Delaware: Plants and Wildlife
Increases in frequency and intensity of flooding, drought, wildfires and invasion of non-native plant species are predicted to accelerate and cause rapid transformation of the landscape and the ecosystems supported. A significant increase in summer drying is expected to change tree species composition in forested regions and lead to an overall decrease in Delaware’s forested lands by 10-20%. With warmer conditions, it is expected that much of the forested lands will be replaced by grasslands and pasture. Changing climate has the ability to increase the occurrences of wildfires by increasing drought conditions, increasing insect pest and disease pressure with a longer growing season, and causing tree-community shifts to more fire-prone species. Increased wildfire events will increase the rate at which invasive plant species will be able to encroach on forested lands.
Initial increases in forest growth may be observed in response to elevated levels of atmospheric CO2, but within a short amount of time forests will begin to be adversely affected by high amounts of ground-level ozone. Ground-level ozone is damaging to trees and plants.With lengthened growing seasons and warmer temperatures, the growth and reproductive capability of forest pest insects will be increased and their geographical range will spread.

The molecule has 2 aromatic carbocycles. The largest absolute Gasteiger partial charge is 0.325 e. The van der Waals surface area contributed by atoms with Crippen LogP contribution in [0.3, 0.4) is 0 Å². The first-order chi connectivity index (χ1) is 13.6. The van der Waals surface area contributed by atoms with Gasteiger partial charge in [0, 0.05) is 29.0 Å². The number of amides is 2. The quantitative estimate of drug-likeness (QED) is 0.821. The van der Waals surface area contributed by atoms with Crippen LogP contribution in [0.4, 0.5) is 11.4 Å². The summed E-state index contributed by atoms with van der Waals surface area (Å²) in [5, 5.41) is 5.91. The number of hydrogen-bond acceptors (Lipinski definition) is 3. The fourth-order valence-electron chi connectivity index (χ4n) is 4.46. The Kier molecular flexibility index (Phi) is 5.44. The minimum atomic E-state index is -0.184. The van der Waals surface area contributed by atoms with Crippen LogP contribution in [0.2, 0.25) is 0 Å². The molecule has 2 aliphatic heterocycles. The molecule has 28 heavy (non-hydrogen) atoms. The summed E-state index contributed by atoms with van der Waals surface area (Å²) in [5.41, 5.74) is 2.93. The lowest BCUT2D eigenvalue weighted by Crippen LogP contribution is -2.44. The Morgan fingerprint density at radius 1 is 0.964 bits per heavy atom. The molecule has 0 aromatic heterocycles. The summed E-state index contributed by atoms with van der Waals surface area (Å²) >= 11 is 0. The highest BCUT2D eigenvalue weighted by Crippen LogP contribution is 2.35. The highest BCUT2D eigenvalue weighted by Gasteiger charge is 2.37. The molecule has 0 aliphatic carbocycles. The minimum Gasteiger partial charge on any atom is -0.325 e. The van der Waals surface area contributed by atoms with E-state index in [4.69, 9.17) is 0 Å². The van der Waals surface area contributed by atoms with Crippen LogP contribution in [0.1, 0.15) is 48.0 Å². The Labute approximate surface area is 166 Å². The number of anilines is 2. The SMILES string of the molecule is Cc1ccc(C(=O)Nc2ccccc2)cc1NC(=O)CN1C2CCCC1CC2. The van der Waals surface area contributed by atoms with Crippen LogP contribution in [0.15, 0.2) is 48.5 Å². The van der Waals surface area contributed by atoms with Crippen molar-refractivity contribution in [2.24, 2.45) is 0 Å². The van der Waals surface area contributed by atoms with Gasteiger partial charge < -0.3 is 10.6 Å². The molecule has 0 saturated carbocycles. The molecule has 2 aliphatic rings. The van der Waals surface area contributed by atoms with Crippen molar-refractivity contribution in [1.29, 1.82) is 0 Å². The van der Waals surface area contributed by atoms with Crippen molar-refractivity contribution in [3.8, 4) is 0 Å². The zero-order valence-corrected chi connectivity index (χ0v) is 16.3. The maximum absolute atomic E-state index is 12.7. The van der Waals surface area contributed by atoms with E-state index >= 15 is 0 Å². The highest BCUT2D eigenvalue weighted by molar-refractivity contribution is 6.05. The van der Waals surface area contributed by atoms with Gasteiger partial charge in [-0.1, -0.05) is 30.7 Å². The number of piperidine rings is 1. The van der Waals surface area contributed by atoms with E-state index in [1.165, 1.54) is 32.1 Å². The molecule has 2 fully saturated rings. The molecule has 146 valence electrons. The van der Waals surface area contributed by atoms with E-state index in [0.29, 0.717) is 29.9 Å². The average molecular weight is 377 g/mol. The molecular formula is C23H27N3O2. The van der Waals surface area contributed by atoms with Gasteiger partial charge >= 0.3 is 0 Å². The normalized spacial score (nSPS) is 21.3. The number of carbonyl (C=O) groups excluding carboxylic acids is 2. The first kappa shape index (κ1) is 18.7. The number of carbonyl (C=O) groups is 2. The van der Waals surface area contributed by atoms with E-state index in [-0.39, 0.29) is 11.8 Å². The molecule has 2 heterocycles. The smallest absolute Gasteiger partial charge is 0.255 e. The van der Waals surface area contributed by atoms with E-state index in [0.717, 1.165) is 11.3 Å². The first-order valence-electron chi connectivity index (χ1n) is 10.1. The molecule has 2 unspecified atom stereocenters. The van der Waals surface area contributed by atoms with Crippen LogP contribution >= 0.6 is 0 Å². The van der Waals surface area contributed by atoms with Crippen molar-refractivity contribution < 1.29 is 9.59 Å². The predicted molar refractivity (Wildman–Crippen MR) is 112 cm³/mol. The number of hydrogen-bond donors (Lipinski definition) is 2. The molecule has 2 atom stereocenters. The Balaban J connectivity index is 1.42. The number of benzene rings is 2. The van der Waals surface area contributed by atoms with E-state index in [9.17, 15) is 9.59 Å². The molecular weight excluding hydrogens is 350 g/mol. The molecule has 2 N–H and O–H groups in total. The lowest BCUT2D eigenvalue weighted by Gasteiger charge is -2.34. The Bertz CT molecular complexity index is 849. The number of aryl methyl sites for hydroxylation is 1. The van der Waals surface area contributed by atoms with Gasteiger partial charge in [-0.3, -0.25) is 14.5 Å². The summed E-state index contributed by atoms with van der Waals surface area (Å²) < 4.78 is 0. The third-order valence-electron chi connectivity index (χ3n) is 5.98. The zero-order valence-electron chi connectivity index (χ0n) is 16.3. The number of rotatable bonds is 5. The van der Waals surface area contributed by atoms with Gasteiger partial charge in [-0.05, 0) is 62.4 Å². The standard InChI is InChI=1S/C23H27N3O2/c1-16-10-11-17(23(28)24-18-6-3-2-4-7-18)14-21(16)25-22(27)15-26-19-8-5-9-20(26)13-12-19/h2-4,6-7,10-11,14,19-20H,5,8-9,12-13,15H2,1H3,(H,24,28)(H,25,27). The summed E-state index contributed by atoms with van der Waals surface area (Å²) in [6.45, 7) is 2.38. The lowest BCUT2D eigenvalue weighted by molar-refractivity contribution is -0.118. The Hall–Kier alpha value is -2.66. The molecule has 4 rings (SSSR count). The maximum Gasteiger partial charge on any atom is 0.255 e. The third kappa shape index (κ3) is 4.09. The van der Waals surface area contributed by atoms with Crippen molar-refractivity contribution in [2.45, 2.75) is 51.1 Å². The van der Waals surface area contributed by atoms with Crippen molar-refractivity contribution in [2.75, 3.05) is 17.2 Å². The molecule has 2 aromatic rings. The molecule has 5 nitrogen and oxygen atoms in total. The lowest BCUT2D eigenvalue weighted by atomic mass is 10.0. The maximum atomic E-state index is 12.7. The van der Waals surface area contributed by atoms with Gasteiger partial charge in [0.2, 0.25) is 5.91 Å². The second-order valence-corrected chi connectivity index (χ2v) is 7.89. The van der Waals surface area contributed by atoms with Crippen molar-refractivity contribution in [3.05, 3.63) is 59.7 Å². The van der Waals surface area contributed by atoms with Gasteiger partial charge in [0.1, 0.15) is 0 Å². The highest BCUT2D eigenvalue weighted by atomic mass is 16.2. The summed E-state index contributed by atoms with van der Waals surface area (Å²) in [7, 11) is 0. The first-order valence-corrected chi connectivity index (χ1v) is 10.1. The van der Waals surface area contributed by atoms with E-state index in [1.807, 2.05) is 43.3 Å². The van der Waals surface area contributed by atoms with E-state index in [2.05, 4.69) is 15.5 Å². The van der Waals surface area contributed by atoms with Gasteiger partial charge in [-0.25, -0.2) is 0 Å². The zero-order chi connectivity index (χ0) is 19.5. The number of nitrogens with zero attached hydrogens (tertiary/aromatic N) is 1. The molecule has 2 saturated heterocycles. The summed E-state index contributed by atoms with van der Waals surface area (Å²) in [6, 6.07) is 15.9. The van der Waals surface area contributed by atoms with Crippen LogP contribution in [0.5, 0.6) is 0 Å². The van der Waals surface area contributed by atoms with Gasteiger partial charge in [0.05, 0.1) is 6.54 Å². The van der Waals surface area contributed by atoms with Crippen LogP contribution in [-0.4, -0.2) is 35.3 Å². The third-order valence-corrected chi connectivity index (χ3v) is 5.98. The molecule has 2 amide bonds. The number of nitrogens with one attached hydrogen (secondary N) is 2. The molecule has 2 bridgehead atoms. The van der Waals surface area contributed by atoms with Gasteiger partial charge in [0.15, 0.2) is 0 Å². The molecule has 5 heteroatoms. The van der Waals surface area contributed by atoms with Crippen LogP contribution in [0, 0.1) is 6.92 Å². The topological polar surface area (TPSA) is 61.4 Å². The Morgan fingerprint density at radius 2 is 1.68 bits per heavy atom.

Maritime forests of Delaware are especially at risk from the effects of climate change and will be adversely affected by increases in storm frequency, temperature, and saltwater infiltration. Invasive plant and wildlife species better adapted to hotter and drier conditions predicted by climate change models have a higher chance of successfully over-taking native species which are likely to experience a decreases in their geographic range due to stress from climate change. These stresses include drying of wetland habitat, increase in frequency and severity of extreme weather events, and changes in atmospheric composition. The slow rate of sediment accretion in wetlands is likely to cause increased inundation and flooding as sea levels rise in these wetlands, causing an increase in saltwater intrusion and adversely affecting plant and wildlife species. It is expected that a 20-inch rise in sea level will inundate 50% of wetlands in the Delaware Bay.